Some other species can be kept in groups if you have a large enough aquarium so they can spread out, or if you use the technique described in which you densely populate a tank with a large number of individuals.

Also, keep in mind that many species of cardinalfish that appear to live in loose groups actually live in stable pairs. These pairs may aggregate in a preferred habitat, so it looks like there is really little or no organization in the group (especially if you do not take time to observe them or base your conclusion on a photo). You will find that pairs often exhibit subtle forms of aggression toward their neighbors. In the aquarium, the levels of aggression can escalate because of space restrictions.

A number of cardinalfish will associate with sea anemones, with several common western Pacific species being well known for this. The orangestriped cardinalfish (Apogon cyanosoma) and the Moluccan cardinalfish (A. moluccensis) occasionally associate with the leathery (or sebae) anemone (Heteractis crispa) and the magnificent sea anemone (H. magnifica). The bridle cardinalfish is a resident of the Atlantic Ocean that inhabits the curlycue sea anemone (Bartholomea annulata). In some cases, cardinalfish simply swim near the stinging tentacles. In other cases, they readily contact and shelter within them.

The Banggai cardinalfish was originally reported to shelter among the spines of Diadema sea urchins. In Lembeh Strait, northern Sulawesi, I have regularly seen them swimming near the corkscrew tentacle (Macrodactyla doreensis), giant carpet (Stichodactyla gigantea) and Haddon's carpet (S. haddoni) anemones. It will contact and swim among the tentacles of the leathery sea anemone. With the other three, the cardinals usually swim close but never (or rarely) come in contact with the stinging cells.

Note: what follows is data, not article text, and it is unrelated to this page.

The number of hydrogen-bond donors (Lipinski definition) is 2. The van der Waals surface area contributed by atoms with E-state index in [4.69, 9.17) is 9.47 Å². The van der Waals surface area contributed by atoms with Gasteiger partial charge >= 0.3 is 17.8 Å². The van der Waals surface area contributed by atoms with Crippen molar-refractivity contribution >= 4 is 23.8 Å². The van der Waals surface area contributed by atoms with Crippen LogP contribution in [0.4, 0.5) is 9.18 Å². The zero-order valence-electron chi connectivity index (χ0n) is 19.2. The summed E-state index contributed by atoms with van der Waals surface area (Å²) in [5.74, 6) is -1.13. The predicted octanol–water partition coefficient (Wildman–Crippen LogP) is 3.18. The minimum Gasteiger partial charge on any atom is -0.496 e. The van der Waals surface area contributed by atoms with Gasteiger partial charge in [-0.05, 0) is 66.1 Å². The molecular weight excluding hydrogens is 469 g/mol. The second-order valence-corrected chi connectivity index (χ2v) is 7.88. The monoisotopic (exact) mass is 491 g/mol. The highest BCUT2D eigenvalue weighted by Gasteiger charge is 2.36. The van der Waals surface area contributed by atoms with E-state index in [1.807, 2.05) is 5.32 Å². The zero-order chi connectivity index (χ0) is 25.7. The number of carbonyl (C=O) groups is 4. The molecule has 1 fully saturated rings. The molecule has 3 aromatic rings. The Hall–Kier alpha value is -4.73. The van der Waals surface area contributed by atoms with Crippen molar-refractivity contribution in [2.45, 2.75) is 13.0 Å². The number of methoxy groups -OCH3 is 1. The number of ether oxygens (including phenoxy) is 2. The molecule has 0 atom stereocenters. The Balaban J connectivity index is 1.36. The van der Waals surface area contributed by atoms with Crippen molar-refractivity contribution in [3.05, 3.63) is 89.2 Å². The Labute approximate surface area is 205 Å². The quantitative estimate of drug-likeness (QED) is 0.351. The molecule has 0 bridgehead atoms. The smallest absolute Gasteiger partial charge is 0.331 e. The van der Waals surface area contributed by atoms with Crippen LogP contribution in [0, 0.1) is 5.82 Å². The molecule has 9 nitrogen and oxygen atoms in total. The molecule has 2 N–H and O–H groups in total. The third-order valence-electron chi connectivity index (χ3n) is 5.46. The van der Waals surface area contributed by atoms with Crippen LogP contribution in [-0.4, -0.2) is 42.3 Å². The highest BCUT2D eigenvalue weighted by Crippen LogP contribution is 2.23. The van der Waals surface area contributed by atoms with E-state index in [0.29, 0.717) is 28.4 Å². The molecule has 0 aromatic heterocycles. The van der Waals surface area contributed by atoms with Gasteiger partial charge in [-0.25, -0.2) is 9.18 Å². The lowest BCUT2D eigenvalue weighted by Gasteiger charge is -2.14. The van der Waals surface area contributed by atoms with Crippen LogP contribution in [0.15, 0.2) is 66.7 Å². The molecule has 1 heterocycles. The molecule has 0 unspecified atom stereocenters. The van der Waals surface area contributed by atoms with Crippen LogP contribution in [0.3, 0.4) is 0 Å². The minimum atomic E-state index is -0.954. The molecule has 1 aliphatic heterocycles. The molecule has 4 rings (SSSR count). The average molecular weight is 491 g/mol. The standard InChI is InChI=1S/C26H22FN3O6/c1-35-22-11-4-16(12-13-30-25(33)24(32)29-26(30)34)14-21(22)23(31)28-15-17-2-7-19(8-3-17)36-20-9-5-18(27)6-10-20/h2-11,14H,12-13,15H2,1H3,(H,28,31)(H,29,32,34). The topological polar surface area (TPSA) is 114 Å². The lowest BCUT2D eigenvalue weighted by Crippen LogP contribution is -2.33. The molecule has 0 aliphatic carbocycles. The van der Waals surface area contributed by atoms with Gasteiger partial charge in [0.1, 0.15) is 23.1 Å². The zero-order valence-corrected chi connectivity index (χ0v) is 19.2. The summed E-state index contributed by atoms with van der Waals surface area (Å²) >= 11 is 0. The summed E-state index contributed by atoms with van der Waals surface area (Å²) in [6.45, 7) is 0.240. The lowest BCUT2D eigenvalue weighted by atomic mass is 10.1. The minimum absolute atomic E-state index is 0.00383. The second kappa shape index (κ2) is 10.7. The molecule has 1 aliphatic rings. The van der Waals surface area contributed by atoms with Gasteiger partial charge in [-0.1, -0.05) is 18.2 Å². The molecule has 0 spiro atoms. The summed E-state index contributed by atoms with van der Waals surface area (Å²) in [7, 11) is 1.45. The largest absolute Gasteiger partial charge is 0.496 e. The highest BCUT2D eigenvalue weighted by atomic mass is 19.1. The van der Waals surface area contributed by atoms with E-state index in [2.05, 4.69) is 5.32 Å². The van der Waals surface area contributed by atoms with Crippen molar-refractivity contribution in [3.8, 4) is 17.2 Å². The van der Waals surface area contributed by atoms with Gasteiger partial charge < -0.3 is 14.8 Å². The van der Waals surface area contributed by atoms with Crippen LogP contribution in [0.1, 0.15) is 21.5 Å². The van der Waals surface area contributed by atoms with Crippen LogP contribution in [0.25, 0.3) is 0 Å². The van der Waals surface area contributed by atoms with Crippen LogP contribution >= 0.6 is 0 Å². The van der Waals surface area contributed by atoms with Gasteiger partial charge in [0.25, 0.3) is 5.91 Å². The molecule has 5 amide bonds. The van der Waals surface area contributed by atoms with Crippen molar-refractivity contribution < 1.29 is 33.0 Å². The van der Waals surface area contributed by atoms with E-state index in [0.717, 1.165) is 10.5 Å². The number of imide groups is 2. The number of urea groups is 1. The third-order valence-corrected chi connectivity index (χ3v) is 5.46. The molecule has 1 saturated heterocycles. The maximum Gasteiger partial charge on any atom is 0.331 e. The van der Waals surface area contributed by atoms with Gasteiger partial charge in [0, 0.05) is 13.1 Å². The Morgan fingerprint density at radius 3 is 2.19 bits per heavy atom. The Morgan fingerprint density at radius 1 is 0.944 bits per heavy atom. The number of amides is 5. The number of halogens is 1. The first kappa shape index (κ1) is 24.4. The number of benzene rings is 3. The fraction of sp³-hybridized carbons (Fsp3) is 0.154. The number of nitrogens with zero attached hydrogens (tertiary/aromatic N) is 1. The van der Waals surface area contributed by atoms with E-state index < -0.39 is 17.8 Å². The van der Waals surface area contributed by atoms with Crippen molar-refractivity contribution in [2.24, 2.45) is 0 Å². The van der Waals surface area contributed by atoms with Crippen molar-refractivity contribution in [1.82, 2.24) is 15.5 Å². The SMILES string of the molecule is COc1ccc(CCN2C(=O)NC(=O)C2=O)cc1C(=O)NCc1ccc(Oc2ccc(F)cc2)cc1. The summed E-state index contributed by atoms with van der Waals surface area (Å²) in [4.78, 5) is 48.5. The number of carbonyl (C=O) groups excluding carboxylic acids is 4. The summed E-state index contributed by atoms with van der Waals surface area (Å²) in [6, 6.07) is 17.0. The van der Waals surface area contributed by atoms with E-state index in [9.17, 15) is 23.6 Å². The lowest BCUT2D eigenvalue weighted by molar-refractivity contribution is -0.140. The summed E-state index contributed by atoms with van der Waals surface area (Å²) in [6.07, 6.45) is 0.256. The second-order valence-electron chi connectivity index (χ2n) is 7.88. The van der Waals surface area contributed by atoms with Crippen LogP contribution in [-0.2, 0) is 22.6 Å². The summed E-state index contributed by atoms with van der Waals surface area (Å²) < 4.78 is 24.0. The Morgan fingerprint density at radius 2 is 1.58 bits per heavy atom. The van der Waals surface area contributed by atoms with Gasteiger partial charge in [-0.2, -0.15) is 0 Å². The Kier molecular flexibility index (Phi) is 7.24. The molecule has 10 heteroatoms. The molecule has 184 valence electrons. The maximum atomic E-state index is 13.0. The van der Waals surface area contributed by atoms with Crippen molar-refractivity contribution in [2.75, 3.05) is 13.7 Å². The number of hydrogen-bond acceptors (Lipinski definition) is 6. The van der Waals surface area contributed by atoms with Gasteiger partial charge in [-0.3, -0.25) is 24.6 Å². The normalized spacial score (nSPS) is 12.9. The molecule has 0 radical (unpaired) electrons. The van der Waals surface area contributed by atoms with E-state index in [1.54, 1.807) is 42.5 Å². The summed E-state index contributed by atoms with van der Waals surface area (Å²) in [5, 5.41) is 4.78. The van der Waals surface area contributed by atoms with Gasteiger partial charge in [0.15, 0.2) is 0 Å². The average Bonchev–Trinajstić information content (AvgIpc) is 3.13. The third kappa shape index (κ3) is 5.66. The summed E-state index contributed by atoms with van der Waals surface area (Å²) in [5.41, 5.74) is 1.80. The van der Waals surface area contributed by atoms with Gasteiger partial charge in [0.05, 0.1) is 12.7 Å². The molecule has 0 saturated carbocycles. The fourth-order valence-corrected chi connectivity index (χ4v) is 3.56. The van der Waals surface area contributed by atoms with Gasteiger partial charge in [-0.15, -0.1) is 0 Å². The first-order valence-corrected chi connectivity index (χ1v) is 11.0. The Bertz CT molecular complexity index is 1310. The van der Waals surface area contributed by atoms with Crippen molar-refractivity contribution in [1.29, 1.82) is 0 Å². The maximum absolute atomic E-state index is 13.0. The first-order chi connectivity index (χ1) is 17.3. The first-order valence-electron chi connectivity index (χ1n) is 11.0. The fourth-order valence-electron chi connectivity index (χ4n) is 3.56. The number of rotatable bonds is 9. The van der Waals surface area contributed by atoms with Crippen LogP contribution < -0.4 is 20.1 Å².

Once, I also saw a juvenile Banggai swimming around and between (but not contacting) the tentacles of the deadly Hell's fire anemone (Actinodendron sp.). Anemones are not the only cnidarians these cardinalfish associate with. Juveniles will swim among the tentacles of the anemonelike stony coral Heliofungia actiniformis.

When these cardinalfish first started to appear in Lembeh Strait, a single anemone would typically harbor an adult pair of P. kauderni and occasionally one or two juveniles. As the Banggai population increased, the most desirable anemones (i.e., H. crispa) were overrun with these cardinalfish. The carpet anemones, which seem the less-sought-after host, were still home to solitary pairs of P. kauderni. It's not unusual to see Banggai cardinalfish sharing an anemone with anemonefishes. I have seen them living alongside pairs of Clark's anemonefish (Amphiprion clarkii) and the pink skunk anemonefish (A. perideraion). One patch of three medium-size H. crispa was home to a pair of Banggai cardinals, a breeding pair of Clark's and a pair of pink skunks. In this and other cases, the anemonefish paid little attention to the cardinalfish, even when the anemonefish were guarding eggs.

If you get an individual Banggai or a pair of these apogonids, there is a good chance they will swim among the tentacles of your sea anemone. I have seen them associate with H. crispa on a number of occasions in the aquarium, as well as in the wild.